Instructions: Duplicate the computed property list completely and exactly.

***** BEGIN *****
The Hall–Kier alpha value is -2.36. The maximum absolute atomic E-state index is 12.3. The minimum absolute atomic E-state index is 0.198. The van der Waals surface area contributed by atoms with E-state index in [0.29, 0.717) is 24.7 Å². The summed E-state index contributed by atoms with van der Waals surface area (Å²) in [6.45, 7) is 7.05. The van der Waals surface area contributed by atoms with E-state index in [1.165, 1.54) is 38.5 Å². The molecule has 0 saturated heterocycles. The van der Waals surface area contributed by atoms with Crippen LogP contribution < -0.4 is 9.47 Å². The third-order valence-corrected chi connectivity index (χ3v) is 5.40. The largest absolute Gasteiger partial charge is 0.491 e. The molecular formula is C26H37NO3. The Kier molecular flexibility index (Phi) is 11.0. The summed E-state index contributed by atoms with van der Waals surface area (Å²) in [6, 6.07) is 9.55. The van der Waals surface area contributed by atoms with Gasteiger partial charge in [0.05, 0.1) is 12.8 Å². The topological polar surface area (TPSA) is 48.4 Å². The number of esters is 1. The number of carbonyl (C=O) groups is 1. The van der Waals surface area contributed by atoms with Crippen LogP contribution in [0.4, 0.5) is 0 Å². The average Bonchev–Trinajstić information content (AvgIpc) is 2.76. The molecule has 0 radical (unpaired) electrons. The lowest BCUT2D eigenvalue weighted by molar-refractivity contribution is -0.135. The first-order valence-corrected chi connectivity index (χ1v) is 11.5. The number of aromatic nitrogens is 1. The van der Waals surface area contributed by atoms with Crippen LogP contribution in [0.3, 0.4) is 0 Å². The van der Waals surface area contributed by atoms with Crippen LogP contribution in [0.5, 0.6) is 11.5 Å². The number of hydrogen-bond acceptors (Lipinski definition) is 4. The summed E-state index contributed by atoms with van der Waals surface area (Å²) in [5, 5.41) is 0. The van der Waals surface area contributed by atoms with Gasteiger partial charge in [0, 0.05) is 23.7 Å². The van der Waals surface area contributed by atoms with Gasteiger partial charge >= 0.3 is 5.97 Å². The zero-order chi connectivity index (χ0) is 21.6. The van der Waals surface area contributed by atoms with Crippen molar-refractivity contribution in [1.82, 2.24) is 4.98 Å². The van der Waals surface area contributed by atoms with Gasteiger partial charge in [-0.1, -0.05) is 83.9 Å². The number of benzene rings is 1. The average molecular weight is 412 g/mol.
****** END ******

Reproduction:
The Hall–Kier alpha value is -2.36. The maximum absolute atomic E-state index is 12.3. The minimum absolute atomic E-state index is 0.198. The van der Waals surface area contributed by atoms with E-state index in [0.29, 0.717) is 24.7 Å². The summed E-state index contributed by atoms with van der Waals surface area (Å²) in [6.45, 7) is 7.05. The van der Waals surface area contributed by atoms with E-state index in [1.165, 1.54) is 38.5 Å². The molecule has 0 saturated heterocycles. The van der Waals surface area contributed by atoms with Crippen LogP contribution < -0.4 is 9.47 Å². The third-order valence-corrected chi connectivity index (χ3v) is 5.40. The largest absolute Gasteiger partial charge is 0.491 e. The molecular formula is C26H37NO3. The Kier molecular flexibility index (Phi) is 11.0. The summed E-state index contributed by atoms with van der Waals surface area (Å²) in [6, 6.07) is 9.55. The van der Waals surface area contributed by atoms with Gasteiger partial charge in [0.05, 0.1) is 12.8 Å². The topological polar surface area (TPSA) is 48.4 Å². The number of esters is 1. The number of carbonyl (C=O) groups is 1. The van der Waals surface area contributed by atoms with Crippen LogP contribution in [0.4, 0.5) is 0 Å². The average Bonchev–Trinajstić information content (AvgIpc) is 2.76. The molecule has 0 radical (unpaired) electrons. The lowest BCUT2D eigenvalue weighted by molar-refractivity contribution is -0.135. The first-order valence-corrected chi connectivity index (χ1v) is 11.5. The number of aromatic nitrogens is 1. The van der Waals surface area contributed by atoms with Crippen LogP contribution in [0.3, 0.4) is 0 Å². The van der Waals surface area contributed by atoms with Crippen LogP contribution in [0.5, 0.6) is 11.5 Å². The number of hydrogen-bond acceptors (Lipinski definition) is 4. The summed E-state index contributed by atoms with van der Waals surface area (Å²) in [5, 5.41) is 0. The van der Waals surface area contributed by atoms with Gasteiger partial charge in [0, 0.05) is 23.7 Å². The van der Waals surface area contributed by atoms with Gasteiger partial charge >= 0.3 is 5.97 Å². The zero-order chi connectivity index (χ0) is 21.6. The van der Waals surface area contributed by atoms with Crippen molar-refractivity contribution in [1.82, 2.24) is 4.98 Å². The van der Waals surface area contributed by atoms with Gasteiger partial charge in [-0.1, -0.05) is 83.9 Å². The number of benzene rings is 1. The average molecular weight is 412 g/mol.